“I swear, gentlemen, that to be too conscious is an illness – a real thorough-going illness.” ― Fyodor Dostoyevsky, Notes from Underground
“Despair filled his skull even more tightly than his own brain. All around him cars filled with normal people perfectly unaware of the disease turning Perry’s body inside out. Fucking normal people.” ― Scott Sigler, Infected
He folded his arms, tightly, like a knot by a five-year-old, and scratching an unconscious itch, wondered at the bloody drop rolling down his aging skin. Wiping it away, he couldn’t help but taste the irony of death. The tics and eccentric behaviors that manifested since the incident made him an odd sort. It wasn’t his fault, he was told about the consequences of playing with the dark. The dark, always forbidding, forever in tales of lore and fables of heroes and damsels, wasn’t he warned? He wanted to see what was hidden, what moved and was caught out of the corner of his eye, begging an explanation. The blackness held an allure, pushing him into a sort of night that comes on those depressed and abused, and holds them, protecting and discouraging at the same time. On that night, he witnessed what others only pretended to know.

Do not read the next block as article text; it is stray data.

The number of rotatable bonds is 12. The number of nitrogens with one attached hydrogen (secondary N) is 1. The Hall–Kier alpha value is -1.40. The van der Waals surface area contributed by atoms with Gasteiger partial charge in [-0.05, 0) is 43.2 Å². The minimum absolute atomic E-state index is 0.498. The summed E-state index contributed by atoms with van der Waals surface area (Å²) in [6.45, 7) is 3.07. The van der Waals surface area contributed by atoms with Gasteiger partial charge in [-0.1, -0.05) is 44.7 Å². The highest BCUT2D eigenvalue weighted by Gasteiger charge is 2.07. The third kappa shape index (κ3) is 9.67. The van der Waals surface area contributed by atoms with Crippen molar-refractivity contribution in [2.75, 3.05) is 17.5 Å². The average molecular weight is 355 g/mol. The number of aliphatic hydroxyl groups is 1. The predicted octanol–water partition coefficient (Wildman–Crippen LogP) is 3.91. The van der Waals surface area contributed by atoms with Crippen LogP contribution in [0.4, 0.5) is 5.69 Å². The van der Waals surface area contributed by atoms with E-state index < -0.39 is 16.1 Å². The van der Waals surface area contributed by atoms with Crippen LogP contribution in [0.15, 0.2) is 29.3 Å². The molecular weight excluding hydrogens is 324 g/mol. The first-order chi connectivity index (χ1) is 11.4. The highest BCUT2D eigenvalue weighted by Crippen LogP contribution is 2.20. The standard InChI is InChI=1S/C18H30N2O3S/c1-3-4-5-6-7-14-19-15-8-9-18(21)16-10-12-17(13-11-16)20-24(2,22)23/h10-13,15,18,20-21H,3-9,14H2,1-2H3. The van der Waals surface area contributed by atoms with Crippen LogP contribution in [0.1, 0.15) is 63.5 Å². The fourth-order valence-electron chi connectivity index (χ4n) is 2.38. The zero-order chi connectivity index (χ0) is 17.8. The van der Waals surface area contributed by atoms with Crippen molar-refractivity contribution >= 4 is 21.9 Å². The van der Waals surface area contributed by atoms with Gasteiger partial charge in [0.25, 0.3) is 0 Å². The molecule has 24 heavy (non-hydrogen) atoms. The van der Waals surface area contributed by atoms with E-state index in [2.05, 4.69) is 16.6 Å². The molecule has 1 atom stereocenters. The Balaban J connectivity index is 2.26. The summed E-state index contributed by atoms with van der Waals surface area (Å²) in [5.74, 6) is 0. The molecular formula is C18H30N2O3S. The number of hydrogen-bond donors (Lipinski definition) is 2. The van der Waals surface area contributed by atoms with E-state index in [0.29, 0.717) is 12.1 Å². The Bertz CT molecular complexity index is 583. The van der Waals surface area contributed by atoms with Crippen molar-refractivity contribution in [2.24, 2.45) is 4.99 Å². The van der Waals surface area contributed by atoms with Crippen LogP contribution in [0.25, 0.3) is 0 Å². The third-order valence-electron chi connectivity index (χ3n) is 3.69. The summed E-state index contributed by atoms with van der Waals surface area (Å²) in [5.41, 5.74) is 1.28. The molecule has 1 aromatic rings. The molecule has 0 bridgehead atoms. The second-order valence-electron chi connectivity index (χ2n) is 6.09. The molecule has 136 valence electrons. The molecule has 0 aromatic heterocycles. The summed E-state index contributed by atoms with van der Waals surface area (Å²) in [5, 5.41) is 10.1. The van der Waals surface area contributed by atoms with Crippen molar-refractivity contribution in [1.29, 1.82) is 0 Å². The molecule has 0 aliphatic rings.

Praying to the powers that kept life and death apart, he fell forward into the darkness, wholly accepting whatever lived there. As he strained to see, he knew that his senses were his friends, and not the eyes that betrayed him. The shadows boiled and rolled, threatening, yet, comforting. Things calling him, bringing whispers and tickles on the back of his neck. The holy house stood confident at the beginning, though the shadows within betrayed that camouflage. Some shadows were darker than others, malevolent and unforgiving. These fear provoking shades are the ones he desired, the dangerous, the despised, and angry forgotten ones, forgotten by fear and ignorance, chased away, but only in their minds, they drew his curiosity. As one gathered itself from the rolling chaos, it writhed up from the depths and called his name, not his given name, but a name he never knew, a name that reminded him of fairy tales and legends. This began his love affair with the dark and conceiving a hatred for the cursed disease called life. Others longed to live, but he, only to die. Life offered no solace, no hope, but the great emptiness of death, there a lover waited that never left and forever hissed the affection that only cold embraces can show.